An antitrust lawsuit filed against Google and its Play Store by several state attorneys general echoed the Epic vs. Apple battle, and a new document shows how and why Google’s app store is so similar. MLex senior correspondent Michael Acton points to the new complaint, who arrived Friday evening from lawyers appointed to represent consumers (that’s us) in a potential class action lawsuit where the states and Epic Games accuse Google of abusing its monopoly and anticompetitive behavior.
Perhaps most telling is a statement that popular subscription services like Spotify, Netflix and Tinder have been trying to find ways to bypass Google Play billing and cut that 30 percent. This is no secret, as the direct collection of credit card information by Netflix and Spotify Reportedly resulted in the posting of a “clarificationexplain that Play Store apps must use Google’s billing system and give them a year to change. In this filing, the lawyers accuse Google of offering Netflix a “significantly reduced revenue share” with the clear intention of nullifying its desire to use an alternative payment system.
While we haven’t seen the details or timing of this alleged pitch, it’s a direct reflection of things we learned in the Epic vs. Apple trial, where Apple emails show it offered a range of sweeteners to keep Netflix on its in-app purchase system.
In a statement to The edge, a Google spokeswoman said: “All developers are subject to the same policies as all other developers, including payment policies. We have long programs that support developers with enhanced resources and investments. These programs are a sign of healthy competition between operating systems and app stores and benefit developers.” Whether that’s a sign of healthy competition is questionable, as Google’s efforts are largely in line with Apple’s, including halving the share price. commission on subscriptions after one year, though it goes further by offering developers a 15 percent discount on their first $1 million in profit.
Google’s standard 30 percent commission is still a prime target, as the lawsuit cites internal Google figures that suggest the breakeven level for revenue sharing is in fact about six percent. The complaint cites internal Google communications admitting that setting the “random fee” at 30 percent”[n]o rationale, other than copying Apple.” And as for the competition, the lawyers cite Google’s estimates that even a major player like Samsung managed only $100 million in revenue in 2019, while Google brought in about $4 billion.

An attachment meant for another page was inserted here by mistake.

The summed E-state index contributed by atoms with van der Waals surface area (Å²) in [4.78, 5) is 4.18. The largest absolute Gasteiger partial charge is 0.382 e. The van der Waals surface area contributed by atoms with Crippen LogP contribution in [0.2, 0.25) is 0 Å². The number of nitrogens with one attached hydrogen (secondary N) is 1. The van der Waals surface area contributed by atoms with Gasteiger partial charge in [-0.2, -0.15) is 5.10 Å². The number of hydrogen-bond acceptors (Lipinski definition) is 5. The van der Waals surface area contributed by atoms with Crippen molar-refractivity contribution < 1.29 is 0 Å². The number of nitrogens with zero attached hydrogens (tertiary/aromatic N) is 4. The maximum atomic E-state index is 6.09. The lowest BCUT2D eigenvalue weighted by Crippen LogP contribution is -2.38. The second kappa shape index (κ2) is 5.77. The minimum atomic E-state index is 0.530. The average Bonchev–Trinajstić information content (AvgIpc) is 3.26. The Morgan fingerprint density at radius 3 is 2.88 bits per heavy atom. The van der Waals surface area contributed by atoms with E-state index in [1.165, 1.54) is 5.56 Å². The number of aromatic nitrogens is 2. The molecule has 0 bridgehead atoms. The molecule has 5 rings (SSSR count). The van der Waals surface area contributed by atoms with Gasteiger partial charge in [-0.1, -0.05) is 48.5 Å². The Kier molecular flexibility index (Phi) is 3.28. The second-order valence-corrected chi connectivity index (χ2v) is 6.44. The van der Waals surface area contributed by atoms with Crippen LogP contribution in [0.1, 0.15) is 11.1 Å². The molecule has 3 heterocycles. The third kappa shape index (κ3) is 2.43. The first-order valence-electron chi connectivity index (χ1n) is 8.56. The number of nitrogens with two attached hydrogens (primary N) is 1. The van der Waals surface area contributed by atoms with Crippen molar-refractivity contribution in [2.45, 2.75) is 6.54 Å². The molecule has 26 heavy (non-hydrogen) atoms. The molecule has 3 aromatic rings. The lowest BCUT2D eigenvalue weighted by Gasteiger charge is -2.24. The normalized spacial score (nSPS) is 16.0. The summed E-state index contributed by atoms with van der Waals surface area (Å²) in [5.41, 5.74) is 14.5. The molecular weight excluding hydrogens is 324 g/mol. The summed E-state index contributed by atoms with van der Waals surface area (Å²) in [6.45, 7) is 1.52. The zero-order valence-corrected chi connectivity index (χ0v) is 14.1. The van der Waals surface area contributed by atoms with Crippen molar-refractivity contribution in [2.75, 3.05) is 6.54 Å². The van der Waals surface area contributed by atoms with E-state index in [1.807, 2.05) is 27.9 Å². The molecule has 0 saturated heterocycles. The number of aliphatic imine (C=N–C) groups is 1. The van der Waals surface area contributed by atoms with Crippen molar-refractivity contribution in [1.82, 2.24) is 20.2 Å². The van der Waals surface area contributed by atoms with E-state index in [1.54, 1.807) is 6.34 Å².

3 – #Google calculated, can break even with a 6 percent commission on the Play Store – compared to 30 percent
— Michael Acton (@MActon93) August 27, 2021
Google’s Response to the State AGs in June said the Play Store “offers more openness and choice than others,” and that on Android, you “can choose to download the app from a rival app store or directly from a developer’s website.” However, this submission also makes holes in that argument, pointing out that Google’s OEM agreements with phone manufacturers interfere with making other app stores as easily accessible as the Play Store, requiring them to be included on a device’s home screen to pre-load Google apps like Gmail and Google Maps.
In a timely call, it cites the Google Play developer distribution agreement that prohibits developers from using information about customers they get from the Play Store, such as email addresses, to reach them directly. You can read the relevant section below.
4.9 You will not engage in any activity with Google Play, including making Your Products available through Google Play, that disrupts, disrupts, damages, or provides unauthorized access to any third party’s devices, servers, networks or other property or services, including, but not limited to, Google or an authorized provider. You may not use user information obtained through Google Play to sell or distribute Products outside of Google Play.
That makes it “impossible for developers to reach customers directly to offer alternatives to Google Play Store,” the suit said. Allowing developers to use information from the App Store to contact customers with emails, including information about alternative payment options, is one of the minor concessions Apple made in its proposed class action settlement earlier this week, although companies like Spotify and Epic say it won’t. almost far enough.